.

The first year of the paper was a general success, though the paper was already in some financial trouble: its circulation of 100,000–200,000 was insufficient. Marshall Field III
Marshall Field III
Marshall Field III was an American investment banker, publisher, racehorse owner/breeder, philanthropist, heir to the Marshall Field department store fortune and a leading financial supporter and founding board member of Saul Alinsky's community organizing network Industrial Areas Foundation.Born...

 had become the paper's funder; quite unusually, he was a "silent partner" in this continually money-losing undertaking.

The 41-year-old Ingersoll was drafted
Conscription
Conscription is the compulsory enlistment of people in some sort of national service, most often military service. Conscription dates back to antiquity and continues in some countries to the present day under various names...

 into the military; when he returned after the war, he found a paper that was less lively and well-written than under his leadership, and with the pro-communist
Communism
Communism is a social, political and economic ideology that aims at the establishment of a classless, moneyless, revolutionary and stateless socialist society structured upon common ownership of the means of production...

 and anti-communist
Anti-communism
Anti-communism is opposition to communism. Organized anti-communism developed in reaction to the rise of communism, especially after the 1917 October Revolution in Russia and the beginning of the Cold War in 1947.-Objections to communist theory:...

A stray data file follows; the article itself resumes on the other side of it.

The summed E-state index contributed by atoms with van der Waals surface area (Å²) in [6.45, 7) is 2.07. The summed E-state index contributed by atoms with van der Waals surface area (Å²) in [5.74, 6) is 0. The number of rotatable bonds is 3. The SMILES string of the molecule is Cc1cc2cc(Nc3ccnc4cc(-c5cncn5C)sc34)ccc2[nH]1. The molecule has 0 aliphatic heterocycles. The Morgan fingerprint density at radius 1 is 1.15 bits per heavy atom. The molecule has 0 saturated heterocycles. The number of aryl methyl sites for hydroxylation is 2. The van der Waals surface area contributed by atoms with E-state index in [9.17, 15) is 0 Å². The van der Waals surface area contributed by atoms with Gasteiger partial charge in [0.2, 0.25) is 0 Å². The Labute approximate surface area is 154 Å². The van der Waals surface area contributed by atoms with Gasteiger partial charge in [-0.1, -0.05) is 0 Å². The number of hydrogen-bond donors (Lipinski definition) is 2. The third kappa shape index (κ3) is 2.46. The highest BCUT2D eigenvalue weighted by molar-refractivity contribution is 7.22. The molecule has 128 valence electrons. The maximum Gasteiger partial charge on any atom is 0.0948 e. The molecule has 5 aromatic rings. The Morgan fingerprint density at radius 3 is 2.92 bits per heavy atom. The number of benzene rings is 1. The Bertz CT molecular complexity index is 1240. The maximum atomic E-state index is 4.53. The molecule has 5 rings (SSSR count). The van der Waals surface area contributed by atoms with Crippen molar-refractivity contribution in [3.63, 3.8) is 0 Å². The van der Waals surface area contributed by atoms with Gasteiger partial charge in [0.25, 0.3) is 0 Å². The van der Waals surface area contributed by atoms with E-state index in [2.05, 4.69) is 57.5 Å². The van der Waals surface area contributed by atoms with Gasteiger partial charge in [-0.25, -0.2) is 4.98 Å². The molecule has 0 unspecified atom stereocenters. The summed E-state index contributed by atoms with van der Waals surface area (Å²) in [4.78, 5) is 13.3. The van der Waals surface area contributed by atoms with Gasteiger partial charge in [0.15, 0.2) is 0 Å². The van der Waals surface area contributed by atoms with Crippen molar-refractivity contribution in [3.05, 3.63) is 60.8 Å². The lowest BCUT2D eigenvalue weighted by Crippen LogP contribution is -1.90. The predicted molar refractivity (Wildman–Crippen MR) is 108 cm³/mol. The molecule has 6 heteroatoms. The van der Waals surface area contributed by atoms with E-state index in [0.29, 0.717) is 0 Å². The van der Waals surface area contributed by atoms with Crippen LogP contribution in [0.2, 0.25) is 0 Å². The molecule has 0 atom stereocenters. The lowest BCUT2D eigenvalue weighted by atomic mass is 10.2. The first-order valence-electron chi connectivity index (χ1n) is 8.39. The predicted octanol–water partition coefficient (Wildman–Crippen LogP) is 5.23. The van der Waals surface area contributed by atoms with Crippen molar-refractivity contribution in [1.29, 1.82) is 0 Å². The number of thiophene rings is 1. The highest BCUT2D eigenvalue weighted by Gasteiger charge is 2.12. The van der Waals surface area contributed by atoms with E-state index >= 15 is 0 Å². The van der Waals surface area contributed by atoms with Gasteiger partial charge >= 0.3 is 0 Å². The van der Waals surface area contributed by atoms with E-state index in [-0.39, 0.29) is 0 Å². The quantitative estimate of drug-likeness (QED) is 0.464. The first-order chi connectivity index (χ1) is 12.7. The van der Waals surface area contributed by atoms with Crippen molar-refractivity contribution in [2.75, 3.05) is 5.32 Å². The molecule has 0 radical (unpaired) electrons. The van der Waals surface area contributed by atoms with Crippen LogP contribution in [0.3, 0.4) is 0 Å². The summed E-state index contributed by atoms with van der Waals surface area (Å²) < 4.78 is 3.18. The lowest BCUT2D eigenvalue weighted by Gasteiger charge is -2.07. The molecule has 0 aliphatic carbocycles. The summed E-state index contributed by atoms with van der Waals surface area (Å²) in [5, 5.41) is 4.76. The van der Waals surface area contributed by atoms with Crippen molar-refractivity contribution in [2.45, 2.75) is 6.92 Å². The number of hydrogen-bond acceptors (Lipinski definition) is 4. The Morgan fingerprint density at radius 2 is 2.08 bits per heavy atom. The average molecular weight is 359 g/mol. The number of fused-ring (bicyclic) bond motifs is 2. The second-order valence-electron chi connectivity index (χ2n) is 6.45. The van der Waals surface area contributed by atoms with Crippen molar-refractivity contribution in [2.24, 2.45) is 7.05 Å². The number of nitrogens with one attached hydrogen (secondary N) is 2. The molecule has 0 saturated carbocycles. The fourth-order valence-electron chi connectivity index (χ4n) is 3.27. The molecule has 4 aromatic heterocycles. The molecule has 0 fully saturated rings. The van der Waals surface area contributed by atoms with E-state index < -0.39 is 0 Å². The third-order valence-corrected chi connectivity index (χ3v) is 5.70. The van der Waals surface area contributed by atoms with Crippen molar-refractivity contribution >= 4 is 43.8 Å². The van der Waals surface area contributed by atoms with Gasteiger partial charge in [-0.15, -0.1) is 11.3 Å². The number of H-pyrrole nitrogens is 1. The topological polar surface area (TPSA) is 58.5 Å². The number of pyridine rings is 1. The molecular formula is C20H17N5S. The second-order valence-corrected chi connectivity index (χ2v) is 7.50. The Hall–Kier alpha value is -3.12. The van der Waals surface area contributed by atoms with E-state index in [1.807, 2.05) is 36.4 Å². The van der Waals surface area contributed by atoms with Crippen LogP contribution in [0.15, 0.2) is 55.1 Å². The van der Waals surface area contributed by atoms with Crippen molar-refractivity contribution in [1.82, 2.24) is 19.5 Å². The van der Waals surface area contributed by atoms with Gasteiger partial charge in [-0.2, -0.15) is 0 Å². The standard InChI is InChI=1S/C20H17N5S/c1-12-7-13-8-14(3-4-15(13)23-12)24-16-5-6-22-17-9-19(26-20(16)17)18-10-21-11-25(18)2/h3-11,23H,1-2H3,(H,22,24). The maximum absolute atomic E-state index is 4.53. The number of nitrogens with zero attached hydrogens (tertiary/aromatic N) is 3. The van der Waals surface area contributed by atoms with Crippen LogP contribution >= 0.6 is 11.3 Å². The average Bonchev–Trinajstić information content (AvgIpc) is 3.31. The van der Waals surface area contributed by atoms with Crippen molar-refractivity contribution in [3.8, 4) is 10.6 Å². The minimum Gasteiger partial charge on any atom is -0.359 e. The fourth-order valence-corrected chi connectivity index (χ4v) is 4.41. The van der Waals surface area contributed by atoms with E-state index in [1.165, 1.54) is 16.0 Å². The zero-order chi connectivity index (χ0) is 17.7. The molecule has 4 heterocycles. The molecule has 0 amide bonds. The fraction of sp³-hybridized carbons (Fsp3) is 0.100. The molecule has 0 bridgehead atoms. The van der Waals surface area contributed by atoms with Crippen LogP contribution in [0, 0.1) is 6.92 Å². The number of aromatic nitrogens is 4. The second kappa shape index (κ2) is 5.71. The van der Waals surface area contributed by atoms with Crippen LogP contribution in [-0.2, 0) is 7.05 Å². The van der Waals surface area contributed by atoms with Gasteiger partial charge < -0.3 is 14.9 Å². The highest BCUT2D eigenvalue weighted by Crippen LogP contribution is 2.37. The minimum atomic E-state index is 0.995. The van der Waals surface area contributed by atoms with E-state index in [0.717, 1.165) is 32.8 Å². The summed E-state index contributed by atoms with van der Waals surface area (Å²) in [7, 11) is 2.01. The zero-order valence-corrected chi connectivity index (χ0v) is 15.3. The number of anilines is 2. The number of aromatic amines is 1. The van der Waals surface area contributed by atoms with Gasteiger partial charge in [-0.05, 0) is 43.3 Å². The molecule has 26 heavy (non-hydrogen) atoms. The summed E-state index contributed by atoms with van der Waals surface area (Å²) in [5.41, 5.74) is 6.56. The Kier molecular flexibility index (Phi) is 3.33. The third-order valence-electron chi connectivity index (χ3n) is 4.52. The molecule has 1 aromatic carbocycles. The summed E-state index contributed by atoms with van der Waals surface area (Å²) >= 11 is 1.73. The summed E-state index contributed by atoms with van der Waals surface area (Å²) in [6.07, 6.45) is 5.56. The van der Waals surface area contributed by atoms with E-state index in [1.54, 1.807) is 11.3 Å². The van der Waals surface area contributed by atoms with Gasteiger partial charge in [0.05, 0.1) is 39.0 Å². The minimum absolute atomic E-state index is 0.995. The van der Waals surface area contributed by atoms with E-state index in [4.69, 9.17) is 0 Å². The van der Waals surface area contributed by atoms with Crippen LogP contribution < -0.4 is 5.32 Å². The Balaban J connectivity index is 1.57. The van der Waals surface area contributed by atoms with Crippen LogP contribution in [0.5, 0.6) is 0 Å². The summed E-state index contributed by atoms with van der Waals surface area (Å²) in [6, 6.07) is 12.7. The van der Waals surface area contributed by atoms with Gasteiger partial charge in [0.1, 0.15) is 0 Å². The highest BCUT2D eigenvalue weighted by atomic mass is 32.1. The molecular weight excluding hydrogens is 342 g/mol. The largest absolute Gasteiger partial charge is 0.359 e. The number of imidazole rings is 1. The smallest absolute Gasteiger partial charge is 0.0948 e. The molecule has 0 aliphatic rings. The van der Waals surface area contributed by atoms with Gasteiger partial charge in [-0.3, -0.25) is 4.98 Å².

liberals
Modern American liberalism
Modern American liberalism is a form of liberalism developed from progressive ideals such as Theodore Roosevelt's New Nationalism, Woodrow Wilson's New Freedom, Franklin D. Roosevelt's New Deal, John F. Kennedy's New Frontier, and Lyndon Johnson's Great Society. It combines social liberalism and...

 writing at cross purposes. The paper never quite recovered and ceased publication in 1948, an early victim of the Cold War
Cold War
The Cold War was the continuing state from roughly 1946 to 1991 of political conflict, military tension, proxy wars, and economic competition between the Communist World—primarily the Soviet Union and its satellite states and allies—and the powers of the Western world, primarily the United States...

 (and of Field's increasing interest in the Chicago Sun rather than PM).

Ingersoll later wrote numerous books about his service in World War II.

It has recently been suggested, based on research, that Ingersoll may have been the originator, chief advocate and mission planner of the tactical deception unit formed by the US Army during the war and deployed in the European Theater of Operations
European Theater of Operations
The European Theater of Operations, United States Army was a United States Army formation which directed U.S. Army operations in parts of Europe from 1942 to 1945. It referred to Army Ground Forces, United States Army Air Forces, and Army Service Forces operations north of Italy and the...

 known formally as the 23rd Headquarters Special Troops and colloquially as the Ghost Army of World War II.

In the 1950s Ingersoll acquired and managed several newspapers. His company, founded in 1957, was taken over by his son Ralph M. Ingersoll Jr. in 1982 after he had bought his father out in a deal that left them no longer on speaking terms.